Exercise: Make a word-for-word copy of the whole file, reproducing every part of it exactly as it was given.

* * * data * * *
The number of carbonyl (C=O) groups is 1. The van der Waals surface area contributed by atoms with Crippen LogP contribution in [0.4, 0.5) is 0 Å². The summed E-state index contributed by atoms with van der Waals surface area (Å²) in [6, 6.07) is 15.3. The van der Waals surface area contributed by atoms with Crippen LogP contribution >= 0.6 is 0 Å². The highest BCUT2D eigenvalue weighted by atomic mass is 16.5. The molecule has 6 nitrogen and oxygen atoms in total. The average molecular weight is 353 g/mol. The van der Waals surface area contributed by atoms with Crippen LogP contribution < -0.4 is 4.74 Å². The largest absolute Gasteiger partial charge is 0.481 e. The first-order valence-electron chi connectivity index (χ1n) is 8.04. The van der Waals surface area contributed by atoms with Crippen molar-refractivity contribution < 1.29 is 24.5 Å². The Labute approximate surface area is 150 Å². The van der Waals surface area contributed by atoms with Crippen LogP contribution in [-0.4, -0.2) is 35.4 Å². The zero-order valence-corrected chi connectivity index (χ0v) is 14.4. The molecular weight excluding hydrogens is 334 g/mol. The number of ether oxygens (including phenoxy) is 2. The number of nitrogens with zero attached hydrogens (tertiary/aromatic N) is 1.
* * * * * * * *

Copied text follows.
The number of carbonyl (C=O) groups is 1. The van der Waals surface area contributed by atoms with Crippen LogP contribution in [0.4, 0.5) is 0 Å². The summed E-state index contributed by atoms with van der Waals surface area (Å²) in [6, 6.07) is 15.3. The van der Waals surface area contributed by atoms with Crippen LogP contribution >= 0.6 is 0 Å². The highest BCUT2D eigenvalue weighted by atomic mass is 16.5. The molecule has 6 nitrogen and oxygen atoms in total. The average molecular weight is 353 g/mol. The van der Waals surface area contributed by atoms with Crippen LogP contribution < -0.4 is 4.74 Å². The largest absolute Gasteiger partial charge is 0.481 e. The first-order valence-electron chi connectivity index (χ1n) is 8.04. The van der Waals surface area contributed by atoms with Crippen molar-refractivity contribution < 1.29 is 24.5 Å². The Labute approximate surface area is 150 Å². The van der Waals surface area contributed by atoms with Crippen LogP contribution in [-0.4, -0.2) is 35.4 Å². The zero-order valence-corrected chi connectivity index (χ0v) is 14.4. The molecular weight excluding hydrogens is 334 g/mol. The number of ether oxygens (including phenoxy) is 2. The number of nitrogens with zero attached hydrogens (tertiary/aromatic N) is 1.